Cloud Hangs Over Oracle Conference
We're skeptical of the company's embrace of infrastructure as a service.
We came away from Oracle’s (ORCL) OpenWorld conference and analyst day with new insights into how the company is approaching the secular shift to cloud computing. The most surprising move came in the unveiling of the company’s next-generation infrastructure-as-a-service offering. Previously, Oracle had been reticent about the idea of competing directly with public cloud behemoths Amazon (AMZN) and Microsoft (MSFT), but it appears the company will address this market full bore moving forward. While this move unlocks new opportunities for Oracle, we maintain our $38 fair value estimate, as we remain skeptical of the IaaS strategy. We also maintain our wide economic moat rating.
The bulk of the conversation during Oracle’s analyst day focused on the company’s cloud offerings spanning software as a service, platform as a service, and infrastructure as a service. In particular, the SaaS and PaaS businesses represent the most developed product offerings for the company and the most readily addressable markets in the cloud. The company has now landed 12,500 SaaS customers (which does not account for the pending NetSuite acquisition), and management highlighted a strengthening pipeline that should yield significant growth over the next several years as enterprises migrate business applications to the cloud more aggressively. The company has 8,000 potential customers in its pipeline (excluding NetSuite), while more than 50% of its SaaS customers are new to Oracle. However, the bulk of its SaaS customer base remains in the midmarket, and we continue to believe that Oracle risks its large customers jumping ship to cloud-native SaaS vendors such as Salesforce.com (CRM) and Workday (WDAY), which have proved their scalability. Further, the PaaS pipeline is growing, with bookings more than doubling between the third and fourth quarters last year; this instills confidence that the company will not be caught flatfooted when considering the long term for its middleware customers.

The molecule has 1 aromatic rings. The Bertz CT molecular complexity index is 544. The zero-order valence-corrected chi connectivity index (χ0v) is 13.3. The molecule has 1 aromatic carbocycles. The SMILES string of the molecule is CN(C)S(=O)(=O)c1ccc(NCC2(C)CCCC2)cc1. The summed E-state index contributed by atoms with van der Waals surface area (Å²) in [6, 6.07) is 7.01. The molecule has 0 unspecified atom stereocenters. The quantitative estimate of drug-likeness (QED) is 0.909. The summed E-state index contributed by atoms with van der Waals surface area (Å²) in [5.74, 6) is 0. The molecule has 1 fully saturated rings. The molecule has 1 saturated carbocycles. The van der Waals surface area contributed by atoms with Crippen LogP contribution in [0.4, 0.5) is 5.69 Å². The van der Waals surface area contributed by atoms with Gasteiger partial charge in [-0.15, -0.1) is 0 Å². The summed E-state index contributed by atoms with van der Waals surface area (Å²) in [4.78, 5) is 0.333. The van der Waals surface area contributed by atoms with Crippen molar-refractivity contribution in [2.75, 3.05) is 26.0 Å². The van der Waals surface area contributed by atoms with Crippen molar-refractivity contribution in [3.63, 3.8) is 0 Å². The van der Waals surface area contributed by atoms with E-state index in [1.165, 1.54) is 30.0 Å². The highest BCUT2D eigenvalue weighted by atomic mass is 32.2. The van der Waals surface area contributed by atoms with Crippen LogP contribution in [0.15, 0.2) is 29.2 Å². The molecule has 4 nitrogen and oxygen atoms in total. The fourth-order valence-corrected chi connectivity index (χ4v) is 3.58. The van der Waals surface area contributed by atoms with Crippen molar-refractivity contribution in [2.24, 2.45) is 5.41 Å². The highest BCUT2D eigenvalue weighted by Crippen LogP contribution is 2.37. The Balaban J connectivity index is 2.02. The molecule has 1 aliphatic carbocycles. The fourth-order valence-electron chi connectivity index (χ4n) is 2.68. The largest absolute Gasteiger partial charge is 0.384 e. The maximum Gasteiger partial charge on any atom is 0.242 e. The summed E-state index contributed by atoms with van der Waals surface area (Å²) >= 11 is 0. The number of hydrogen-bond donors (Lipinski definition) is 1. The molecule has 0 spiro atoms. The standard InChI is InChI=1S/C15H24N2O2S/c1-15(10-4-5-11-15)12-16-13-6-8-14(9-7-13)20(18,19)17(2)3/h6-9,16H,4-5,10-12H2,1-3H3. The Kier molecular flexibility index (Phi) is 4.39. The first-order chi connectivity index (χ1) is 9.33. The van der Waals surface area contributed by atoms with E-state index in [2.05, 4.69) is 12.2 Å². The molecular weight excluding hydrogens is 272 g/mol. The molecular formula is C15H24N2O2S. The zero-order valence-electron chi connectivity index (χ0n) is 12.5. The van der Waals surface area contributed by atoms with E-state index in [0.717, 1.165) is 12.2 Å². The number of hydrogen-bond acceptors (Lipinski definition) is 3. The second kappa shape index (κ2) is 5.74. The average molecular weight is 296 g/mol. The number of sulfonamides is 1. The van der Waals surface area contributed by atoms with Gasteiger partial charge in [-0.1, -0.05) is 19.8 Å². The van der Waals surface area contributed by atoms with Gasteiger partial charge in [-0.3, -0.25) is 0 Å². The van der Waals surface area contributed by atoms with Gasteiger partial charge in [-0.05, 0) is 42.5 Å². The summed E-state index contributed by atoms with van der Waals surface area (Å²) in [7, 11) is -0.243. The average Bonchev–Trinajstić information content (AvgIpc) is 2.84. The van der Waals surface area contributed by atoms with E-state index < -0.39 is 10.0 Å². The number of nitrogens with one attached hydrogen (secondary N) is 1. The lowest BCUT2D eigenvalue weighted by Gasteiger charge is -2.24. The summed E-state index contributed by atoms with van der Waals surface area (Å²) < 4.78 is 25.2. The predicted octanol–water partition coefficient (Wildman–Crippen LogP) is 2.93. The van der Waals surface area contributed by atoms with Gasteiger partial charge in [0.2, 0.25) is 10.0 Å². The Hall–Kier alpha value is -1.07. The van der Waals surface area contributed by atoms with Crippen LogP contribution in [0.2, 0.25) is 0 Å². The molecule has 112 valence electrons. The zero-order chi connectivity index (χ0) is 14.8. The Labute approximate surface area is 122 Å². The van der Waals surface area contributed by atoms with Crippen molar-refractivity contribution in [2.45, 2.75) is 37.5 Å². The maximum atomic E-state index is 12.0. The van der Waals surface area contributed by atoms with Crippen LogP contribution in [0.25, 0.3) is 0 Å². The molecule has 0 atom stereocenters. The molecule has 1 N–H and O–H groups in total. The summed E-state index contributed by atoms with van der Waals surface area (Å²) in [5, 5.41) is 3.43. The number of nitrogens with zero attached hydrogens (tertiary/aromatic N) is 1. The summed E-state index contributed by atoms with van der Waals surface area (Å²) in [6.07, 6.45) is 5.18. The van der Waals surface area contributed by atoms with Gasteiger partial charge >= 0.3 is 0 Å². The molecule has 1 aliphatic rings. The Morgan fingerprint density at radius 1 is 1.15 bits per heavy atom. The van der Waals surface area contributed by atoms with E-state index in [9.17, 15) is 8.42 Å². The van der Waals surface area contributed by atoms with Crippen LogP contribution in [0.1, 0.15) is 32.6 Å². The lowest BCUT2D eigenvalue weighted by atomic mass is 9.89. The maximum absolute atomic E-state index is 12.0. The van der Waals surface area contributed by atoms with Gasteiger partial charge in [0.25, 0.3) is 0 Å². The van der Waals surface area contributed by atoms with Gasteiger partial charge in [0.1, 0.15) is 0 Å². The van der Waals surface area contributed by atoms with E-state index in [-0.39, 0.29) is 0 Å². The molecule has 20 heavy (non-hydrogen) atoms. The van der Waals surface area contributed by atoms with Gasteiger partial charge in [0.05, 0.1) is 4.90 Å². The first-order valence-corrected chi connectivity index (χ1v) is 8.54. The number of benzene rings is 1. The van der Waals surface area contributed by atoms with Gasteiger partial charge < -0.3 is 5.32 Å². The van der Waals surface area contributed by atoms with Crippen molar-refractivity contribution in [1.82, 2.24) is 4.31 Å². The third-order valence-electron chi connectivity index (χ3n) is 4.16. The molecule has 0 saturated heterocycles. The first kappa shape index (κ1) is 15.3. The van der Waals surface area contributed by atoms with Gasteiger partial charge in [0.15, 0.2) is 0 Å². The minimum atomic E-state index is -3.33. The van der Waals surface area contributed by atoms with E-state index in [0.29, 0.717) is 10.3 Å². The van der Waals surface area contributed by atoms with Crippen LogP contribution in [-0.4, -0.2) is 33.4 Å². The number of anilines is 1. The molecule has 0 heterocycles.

Rodney Nelson does not own shares in any of the securities mentioned above. Find out about Morningstar’s editorial policies.